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‘The Nest’: Marriage and its slummy secrets

Dan Webster

Above: (L-R) Charlie Shotwell, Jude Law and Carrie Coon star in "The Nest." (Photo: Element Pictures)

Movie review: "The Nest," written and directed by Sean Durkin, starring Jude Law, Carrie Coon, Oona Roche, Charlie Shotwell. Streaming on Amazon Prime, Vudu, iTunes, etc.

Reactions to art don’t always occur immediately. Sometimes it takes a while for the full effect of something you find challenging to hit with the proper impact.

The first time I saw Richard Linklater’s 1993 movie “Dazed and Confused,” for example, I was unimpressed. I’d seen it at a mid-morning screening at what used to be the Lincoln Heights Cinemas, and when I arrived a couple of minutes late I discovered that the theater manager had already started the movie – even though I had been the one who’d arranged the preview event in the first place.

So although I missed only the only first couple of minutes, my anger clearly affected my attitude. That, plus the fact that scenes in the movie involving high-school hazing reminded me of some of my own school experiences, stuck with me – and were the main reasons why I gave the film only two and a half out of a possible four stars.

Now, of course, I would rate “Dazed and Confused” much higher. In fact, the very next time I saw it, I thought, “What was I thinking? This is a classic movie!”

I doubt I’ll ever describe writer-director Sean Durkin’s film “The Nest” as a classic. But I do know that while my initial reaction to it was fairly negative, I was still thinking about it – and trying to figure out what certain scenes meant – all the next day. And while that doesn’t mean that I think “The Nest” works totally, it’s equally clear to me that Durkin has a feel for cinema that I can’t easily dismiss.

In short, “The Nest” is a study of family dysfunction. It concerns the O’Haras, a blended foursome living, when we first meet them, in New York. One morning father and head of household Rory (played by Jude Law) awakens his wife, Allison (played by Carrie Coon), and tells her they need to move. Seems a firm in London has made money-manager Rory an offer too good to pass up, and this being the everything-goes economy of the mid-1980s, he’s agreed to take it.

No one except Rory is particularly happy about the move. The two children, sister Sam (Oona Roche) and little brother Ben (Charlie Shotwell), will have to attend snooty schools in a foreign country. Wife and mother Allison, whose sideline if not actual career is as a horse trainer, will both have to see about continuing her work and worry about transporting her favorite horse, Richmond, safely across the ocean.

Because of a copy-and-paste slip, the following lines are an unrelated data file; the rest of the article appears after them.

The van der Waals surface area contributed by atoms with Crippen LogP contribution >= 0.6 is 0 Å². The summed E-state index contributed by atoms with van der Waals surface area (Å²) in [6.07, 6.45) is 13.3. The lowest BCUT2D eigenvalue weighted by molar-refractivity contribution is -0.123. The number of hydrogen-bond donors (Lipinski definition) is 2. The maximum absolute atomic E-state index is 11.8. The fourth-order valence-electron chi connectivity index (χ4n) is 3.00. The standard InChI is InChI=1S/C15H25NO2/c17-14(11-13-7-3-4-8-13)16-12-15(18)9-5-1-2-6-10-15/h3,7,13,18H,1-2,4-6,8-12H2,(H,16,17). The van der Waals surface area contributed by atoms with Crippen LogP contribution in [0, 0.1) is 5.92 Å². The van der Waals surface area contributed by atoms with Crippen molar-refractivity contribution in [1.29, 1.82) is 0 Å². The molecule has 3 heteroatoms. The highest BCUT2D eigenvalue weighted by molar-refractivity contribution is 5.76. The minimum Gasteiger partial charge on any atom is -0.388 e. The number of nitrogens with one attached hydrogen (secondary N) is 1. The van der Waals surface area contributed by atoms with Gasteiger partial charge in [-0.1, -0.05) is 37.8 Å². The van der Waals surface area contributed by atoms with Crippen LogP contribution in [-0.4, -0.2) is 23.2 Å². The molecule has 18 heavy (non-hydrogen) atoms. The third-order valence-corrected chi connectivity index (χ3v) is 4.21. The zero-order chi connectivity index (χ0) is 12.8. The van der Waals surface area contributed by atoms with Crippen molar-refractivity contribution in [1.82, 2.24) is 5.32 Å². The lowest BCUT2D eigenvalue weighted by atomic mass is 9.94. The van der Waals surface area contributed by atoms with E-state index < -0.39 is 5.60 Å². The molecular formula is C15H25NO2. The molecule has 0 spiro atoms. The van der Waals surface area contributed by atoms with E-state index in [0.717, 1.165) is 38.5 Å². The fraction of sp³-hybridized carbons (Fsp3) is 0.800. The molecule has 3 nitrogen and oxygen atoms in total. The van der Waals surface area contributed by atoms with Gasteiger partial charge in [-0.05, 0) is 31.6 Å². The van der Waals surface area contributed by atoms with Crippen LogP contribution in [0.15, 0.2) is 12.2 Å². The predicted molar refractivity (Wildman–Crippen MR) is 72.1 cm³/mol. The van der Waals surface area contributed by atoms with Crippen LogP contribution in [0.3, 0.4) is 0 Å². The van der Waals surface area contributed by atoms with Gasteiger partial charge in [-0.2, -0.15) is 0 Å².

The family ends up living on an estate set outside of London that Rory has rented, one that features a mansion that seems to have more rooms than London has round-abouts. If nothing else, the place fits the grand notions that Rory has about himself – notions that we, and his family, gradually come to see are less reality than mere illusion.

But this realization comes slowly, which clearly is Durkin’s intent, just as is the creepy “Amityville Horror” aura that he affects, what with the family members never becoming fully comfortable in an increasingly creepy-feeling house, with Richmond growing ever more hard for Allison to handle, and with Sam and Ben having trouble acclimating to their new schools.

Not to mention the sequence involving a pit that, once filled, seems to disgorge its contents in an almost ghostly manner.

And I emphasize the word “almost.” Because although Durkin gives “The Nest” the same kind of paranoid sensibility he did with his 2011 first feature “Martha Marcy May Marlene,” it carries none of that film’s inherent menace. While “Martha Marcy, etc.” features an unsettling undertone of impending violence, and in fact is built around a particularly senseless act of brutality, “The Nest” is – in the end – a simple tale of a marriage falling apart. Not really that dissimilar, in the end, to Noah Baumbach’s 2019 study “Marriage Story.”

What differences there are largely involve the characterization of the male lead. Law’s Rory, we ultimately realize, is over his head. All hat and no rodeo, as Western fans would say. We see one of the big reasons why in a telling scene with his mother, a woman who even after a decade has not met her grandchildren – and probably for good reason.

Brilliantly portrayed by Coon, Allison, too, slowly comes to see  behind Rory’s mask. Her awakening doesn’t arrive any too soon, though, as daughter Sam tells her, because she has obvious needs of her own – needs that, despite her apparent affection for both her children, she puts before even them.

Maybe, then, it was because of the contrast between the storyline that Durkin was portraying and the style with which he portrayed it. Maybe it was because his vision of England looked more gloomy than week-old blood pudding. Maybe it was what I’d eaten for dinner.

Clearly, though, something about “The Nest” left me, at least initially, a bit – yes –dazed and confused. And, to be honest, the feeling lingers.

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